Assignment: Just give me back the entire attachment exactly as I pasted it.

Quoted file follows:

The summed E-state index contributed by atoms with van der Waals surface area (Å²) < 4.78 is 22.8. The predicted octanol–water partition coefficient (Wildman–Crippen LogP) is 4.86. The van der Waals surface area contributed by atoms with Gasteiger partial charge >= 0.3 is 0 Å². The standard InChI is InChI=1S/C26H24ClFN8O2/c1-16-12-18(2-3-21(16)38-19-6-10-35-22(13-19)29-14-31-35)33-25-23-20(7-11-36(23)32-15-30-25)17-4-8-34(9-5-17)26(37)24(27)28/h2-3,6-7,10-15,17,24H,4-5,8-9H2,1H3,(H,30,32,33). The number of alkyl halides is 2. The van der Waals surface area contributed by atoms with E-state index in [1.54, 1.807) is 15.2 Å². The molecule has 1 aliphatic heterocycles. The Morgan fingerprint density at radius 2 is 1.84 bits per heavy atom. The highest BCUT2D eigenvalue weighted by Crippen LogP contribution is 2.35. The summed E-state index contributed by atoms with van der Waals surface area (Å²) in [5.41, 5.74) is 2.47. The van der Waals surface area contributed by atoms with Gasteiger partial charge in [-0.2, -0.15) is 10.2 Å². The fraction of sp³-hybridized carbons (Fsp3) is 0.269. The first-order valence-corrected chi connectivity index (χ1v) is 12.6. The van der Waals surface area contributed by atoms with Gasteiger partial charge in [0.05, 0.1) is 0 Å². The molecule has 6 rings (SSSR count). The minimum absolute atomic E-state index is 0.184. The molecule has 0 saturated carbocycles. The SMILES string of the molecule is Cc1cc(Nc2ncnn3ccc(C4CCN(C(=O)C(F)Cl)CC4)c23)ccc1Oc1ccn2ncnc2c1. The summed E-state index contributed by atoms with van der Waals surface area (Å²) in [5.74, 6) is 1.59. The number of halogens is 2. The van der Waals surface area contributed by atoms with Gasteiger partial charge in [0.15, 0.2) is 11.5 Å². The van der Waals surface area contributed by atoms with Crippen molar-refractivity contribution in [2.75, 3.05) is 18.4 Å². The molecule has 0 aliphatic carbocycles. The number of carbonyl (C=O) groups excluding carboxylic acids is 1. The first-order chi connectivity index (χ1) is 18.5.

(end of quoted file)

The summed E-state index contributed by atoms with van der Waals surface area (Å²) < 4.78 is 22.8. The predicted octanol–water partition coefficient (Wildman–Crippen LogP) is 4.86. The van der Waals surface area contributed by atoms with Gasteiger partial charge >= 0.3 is 0 Å². The standard InChI is InChI=1S/C26H24ClFN8O2/c1-16-12-18(2-3-21(16)38-19-6-10-35-22(13-19)29-14-31-35)33-25-23-20(7-11-36(23)32-15-30-25)17-4-8-34(9-5-17)26(37)24(27)28/h2-3,6-7,10-15,17,24H,4-5,8-9H2,1H3,(H,30,32,33). The number of alkyl halides is 2. The van der Waals surface area contributed by atoms with E-state index in [1.54, 1.807) is 15.2 Å². The molecule has 1 aliphatic heterocycles. The Morgan fingerprint density at radius 2 is 1.84 bits per heavy atom. The highest BCUT2D eigenvalue weighted by Crippen LogP contribution is 2.35. The summed E-state index contributed by atoms with van der Waals surface area (Å²) in [5.41, 5.74) is 2.47. The van der Waals surface area contributed by atoms with Gasteiger partial charge in [-0.2, -0.15) is 10.2 Å². The fraction of sp³-hybridized carbons (Fsp3) is 0.269. The first-order valence-corrected chi connectivity index (χ1v) is 12.6. The van der Waals surface area contributed by atoms with Gasteiger partial charge in [0.05, 0.1) is 0 Å². The molecule has 6 rings (SSSR count). The minimum absolute atomic E-state index is 0.184. The molecule has 0 saturated carbocycles. The SMILES string of the molecule is Cc1cc(Nc2ncnn3ccc(C4CCN(C(=O)C(F)Cl)CC4)c23)ccc1Oc1ccn2ncnc2c1. The summed E-state index contributed by atoms with van der Waals surface area (Å²) in [5.74, 6) is 1.59. The number of halogens is 2. The van der Waals surface area contributed by atoms with Gasteiger partial charge in [0.15, 0.2) is 11.5 Å². The van der Waals surface area contributed by atoms with Crippen molar-refractivity contribution in [2.75, 3.05) is 18.4 Å². The molecule has 0 aliphatic carbocycles. The number of carbonyl (C=O) groups excluding carboxylic acids is 1. The first-order chi connectivity index (χ1) is 18.5.